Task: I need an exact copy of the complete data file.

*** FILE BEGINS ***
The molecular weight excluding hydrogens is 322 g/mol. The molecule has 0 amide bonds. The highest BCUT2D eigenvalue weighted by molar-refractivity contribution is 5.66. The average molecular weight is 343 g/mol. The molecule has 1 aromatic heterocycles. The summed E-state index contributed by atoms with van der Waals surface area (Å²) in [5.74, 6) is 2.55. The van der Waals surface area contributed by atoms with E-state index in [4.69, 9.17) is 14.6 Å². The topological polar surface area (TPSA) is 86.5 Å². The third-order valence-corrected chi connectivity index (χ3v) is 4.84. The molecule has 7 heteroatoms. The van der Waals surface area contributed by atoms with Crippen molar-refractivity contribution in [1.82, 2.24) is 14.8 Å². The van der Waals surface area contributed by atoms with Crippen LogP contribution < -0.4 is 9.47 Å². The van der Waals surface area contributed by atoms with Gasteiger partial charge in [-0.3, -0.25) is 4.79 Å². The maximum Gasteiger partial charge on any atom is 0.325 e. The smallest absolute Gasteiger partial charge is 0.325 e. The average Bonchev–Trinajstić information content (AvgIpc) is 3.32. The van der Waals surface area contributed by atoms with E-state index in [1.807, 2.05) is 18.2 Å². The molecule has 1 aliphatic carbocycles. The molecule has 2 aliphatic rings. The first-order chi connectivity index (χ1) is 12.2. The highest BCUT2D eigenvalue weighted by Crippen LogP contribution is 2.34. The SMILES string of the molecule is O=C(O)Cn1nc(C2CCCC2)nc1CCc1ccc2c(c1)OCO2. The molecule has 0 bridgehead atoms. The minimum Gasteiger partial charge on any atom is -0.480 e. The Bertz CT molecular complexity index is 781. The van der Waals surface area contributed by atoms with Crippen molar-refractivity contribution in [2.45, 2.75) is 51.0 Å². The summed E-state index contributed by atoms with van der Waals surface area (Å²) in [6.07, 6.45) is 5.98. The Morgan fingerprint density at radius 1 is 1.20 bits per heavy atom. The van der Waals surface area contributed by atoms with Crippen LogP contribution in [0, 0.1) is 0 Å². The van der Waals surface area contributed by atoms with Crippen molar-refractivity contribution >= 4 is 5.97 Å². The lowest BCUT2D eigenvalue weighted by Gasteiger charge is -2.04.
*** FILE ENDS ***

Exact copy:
The molecular weight excluding hydrogens is 322 g/mol. The molecule has 0 amide bonds. The highest BCUT2D eigenvalue weighted by molar-refractivity contribution is 5.66. The average molecular weight is 343 g/mol. The molecule has 1 aromatic heterocycles. The summed E-state index contributed by atoms with van der Waals surface area (Å²) in [5.74, 6) is 2.55. The van der Waals surface area contributed by atoms with E-state index in [4.69, 9.17) is 14.6 Å². The topological polar surface area (TPSA) is 86.5 Å². The third-order valence-corrected chi connectivity index (χ3v) is 4.84. The molecule has 7 heteroatoms. The van der Waals surface area contributed by atoms with Crippen molar-refractivity contribution in [1.82, 2.24) is 14.8 Å². The van der Waals surface area contributed by atoms with Crippen LogP contribution < -0.4 is 9.47 Å². The van der Waals surface area contributed by atoms with Gasteiger partial charge in [-0.3, -0.25) is 4.79 Å². The maximum Gasteiger partial charge on any atom is 0.325 e. The smallest absolute Gasteiger partial charge is 0.325 e. The average Bonchev–Trinajstić information content (AvgIpc) is 3.32. The van der Waals surface area contributed by atoms with E-state index in [1.807, 2.05) is 18.2 Å². The molecule has 1 aliphatic carbocycles. The molecule has 2 aliphatic rings. The first-order chi connectivity index (χ1) is 12.2. The highest BCUT2D eigenvalue weighted by Crippen LogP contribution is 2.34. The SMILES string of the molecule is O=C(O)Cn1nc(C2CCCC2)nc1CCc1ccc2c(c1)OCO2. The molecule has 0 bridgehead atoms. The minimum Gasteiger partial charge on any atom is -0.480 e. The Bertz CT molecular complexity index is 781. The van der Waals surface area contributed by atoms with Crippen molar-refractivity contribution in [2.45, 2.75) is 51.0 Å². The summed E-state index contributed by atoms with van der Waals surface area (Å²) in [6.07, 6.45) is 5.98. The Morgan fingerprint density at radius 1 is 1.20 bits per heavy atom. The van der Waals surface area contributed by atoms with Crippen LogP contribution in [0, 0.1) is 0 Å². The van der Waals surface area contributed by atoms with Crippen molar-refractivity contribution >= 4 is 5.97 Å². The lowest BCUT2D eigenvalue weighted by Gasteiger charge is -2.04.